The Linklater Pavilion has become a running gag between Grange Girl and me. When she first described it, I made some admittedly half-hearted attempts to visit. But I could never find it. And each time I returned from a fruitless mission Grange Girl would say, ‘Oh, you were so close! If only you’d just turned around/gone the other way/ascended a small hillock.’
It started to attain the status of a mythical place, like Camelot or Plumpton. Last month I tried again, but was soon hopelessly lost in the Railway Land, squelching in mud. Cursing and slightly frightened, I managed to regain civilisation and an O2 phone signal.
‘Grangey,’ I said firmly, examining my ruined Manolo Blahniks, ‘Why don’t you just tell the truth? It doesn’t exist, does it?’
‘Oh, you were so close! If you’d just climbed a tree…’
I put the phone down on her. Since then, whenever Grangey tells me she’s been to some implausible Linklater event – to look at bees, say – I react as if she’s reporting a visit to Fairyland.
‘Nice, was it? Did the Queen Bee talk to you? Was she wearing a lickle crown?’
Grangey finds this so hilarious she literally grits her teeth with enjoyment.
At Christmas she went too far, buying my children certificates representing theoretical stones to decorate the imaginary Pavilion wall. ‘It’s pretend,’ I wailed. ‘It’s all in her head.’ Man of the House, dressed as Santa, agreed with me.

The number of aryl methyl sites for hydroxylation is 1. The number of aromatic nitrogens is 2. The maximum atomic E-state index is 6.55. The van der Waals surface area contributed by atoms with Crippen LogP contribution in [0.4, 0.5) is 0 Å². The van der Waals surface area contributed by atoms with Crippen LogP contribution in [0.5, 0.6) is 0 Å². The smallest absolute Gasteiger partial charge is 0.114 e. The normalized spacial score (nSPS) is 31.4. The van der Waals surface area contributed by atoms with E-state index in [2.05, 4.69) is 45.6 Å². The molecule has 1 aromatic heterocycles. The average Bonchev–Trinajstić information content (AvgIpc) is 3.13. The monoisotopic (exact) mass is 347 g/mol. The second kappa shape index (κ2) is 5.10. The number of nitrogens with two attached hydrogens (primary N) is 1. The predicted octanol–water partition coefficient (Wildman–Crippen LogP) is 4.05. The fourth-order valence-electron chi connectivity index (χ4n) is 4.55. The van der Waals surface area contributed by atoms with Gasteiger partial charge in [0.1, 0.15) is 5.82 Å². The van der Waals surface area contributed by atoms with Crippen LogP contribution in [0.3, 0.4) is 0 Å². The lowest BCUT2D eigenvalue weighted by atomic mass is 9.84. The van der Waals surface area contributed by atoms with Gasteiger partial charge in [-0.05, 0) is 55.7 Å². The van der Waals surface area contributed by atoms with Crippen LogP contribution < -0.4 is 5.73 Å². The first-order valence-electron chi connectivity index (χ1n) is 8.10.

Last weekend Grange Girl took the joke to its logical conclusion, insisting that today was the day for choosing our stones. I went along with it, packing some Kendal Mint Cake and slipping into my Cath Kidston wellies. Grangey took us an incredibly long stalling way round: through the Convent Field and up Ham Lane, then along the Ouse for a mile or more. She pretended it was a nice walk but was clearly just wondering how to save face. I kept myself and Thing One well away from the river in case Grangey panicked and tried to get rid of witnesses. Then we rounded a corner and there was the Linklater Pavilion, a large imposing building that I couldn’t possibly have missed.
Thing One chose her stone – who knew that basalt was so interesting – and we looked round. It was charming. I was particularly taken by the ground floor, an unfinished area with rubble underfoot. A nice lady explained it would be left like that, ‘in case of flooding.’ At first this seemed simply a clever way of saying they’d run out of money but on reflection I saw the genius in it. I’ve already implemented this strategy at home, refusing to dust or tidy the ground floor ‘in case of flooding.’ Actually I’ve extended it to the second floor too, as you can’t be too careful.
I went back to find the Linklater Pavilion today. I wanted to show Man of the House. But it wasn’t there again. I knew it all along.
Beth Miller, 9th March 2011. Published in VivaLewes.com and in Viva Lewes magazine, May 2011. Photo by Alex Leith